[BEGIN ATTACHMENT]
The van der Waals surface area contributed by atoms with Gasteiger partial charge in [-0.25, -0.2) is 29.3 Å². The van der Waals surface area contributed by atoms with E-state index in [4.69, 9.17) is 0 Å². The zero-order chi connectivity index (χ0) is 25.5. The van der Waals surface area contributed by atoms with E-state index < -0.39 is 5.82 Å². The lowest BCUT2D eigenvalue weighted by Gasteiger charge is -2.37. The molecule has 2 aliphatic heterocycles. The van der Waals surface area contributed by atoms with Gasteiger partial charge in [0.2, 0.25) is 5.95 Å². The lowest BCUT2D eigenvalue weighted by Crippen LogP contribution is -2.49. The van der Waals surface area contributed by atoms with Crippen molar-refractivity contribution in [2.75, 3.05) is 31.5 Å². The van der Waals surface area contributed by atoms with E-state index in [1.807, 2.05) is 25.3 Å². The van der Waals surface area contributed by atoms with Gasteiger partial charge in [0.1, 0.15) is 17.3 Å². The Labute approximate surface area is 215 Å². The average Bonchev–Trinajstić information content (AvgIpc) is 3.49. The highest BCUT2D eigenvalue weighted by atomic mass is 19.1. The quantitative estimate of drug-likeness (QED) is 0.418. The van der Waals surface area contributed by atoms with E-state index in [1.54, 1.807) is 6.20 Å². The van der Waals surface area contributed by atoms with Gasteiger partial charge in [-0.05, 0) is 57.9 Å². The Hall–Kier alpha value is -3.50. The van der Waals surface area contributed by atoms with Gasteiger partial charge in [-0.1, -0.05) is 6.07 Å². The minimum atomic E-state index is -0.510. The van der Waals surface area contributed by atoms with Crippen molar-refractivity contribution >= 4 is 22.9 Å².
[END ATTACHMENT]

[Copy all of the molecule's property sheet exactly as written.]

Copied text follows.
The van der Waals surface area contributed by atoms with Gasteiger partial charge in [-0.25, -0.2) is 29.3 Å². The van der Waals surface area contributed by atoms with E-state index in [4.69, 9.17) is 0 Å². The zero-order chi connectivity index (χ0) is 25.5. The van der Waals surface area contributed by atoms with E-state index < -0.39 is 5.82 Å². The lowest BCUT2D eigenvalue weighted by Gasteiger charge is -2.37. The molecule has 2 aliphatic heterocycles. The van der Waals surface area contributed by atoms with Gasteiger partial charge in [0.2, 0.25) is 5.95 Å². The lowest BCUT2D eigenvalue weighted by Crippen LogP contribution is -2.49. The van der Waals surface area contributed by atoms with Crippen molar-refractivity contribution in [2.75, 3.05) is 31.5 Å². The van der Waals surface area contributed by atoms with E-state index in [1.807, 2.05) is 25.3 Å². The van der Waals surface area contributed by atoms with Gasteiger partial charge in [0.1, 0.15) is 17.3 Å². The Labute approximate surface area is 215 Å². The average Bonchev–Trinajstić information content (AvgIpc) is 3.49. The highest BCUT2D eigenvalue weighted by atomic mass is 19.1. The quantitative estimate of drug-likeness (QED) is 0.418. The van der Waals surface area contributed by atoms with E-state index in [1.54, 1.807) is 6.20 Å². The van der Waals surface area contributed by atoms with Gasteiger partial charge in [-0.05, 0) is 57.9 Å². The Hall–Kier alpha value is -3.50. The van der Waals surface area contributed by atoms with Gasteiger partial charge in [-0.1, -0.05) is 6.07 Å². The minimum atomic E-state index is -0.510. The van der Waals surface area contributed by atoms with Crippen molar-refractivity contribution >= 4 is 22.9 Å².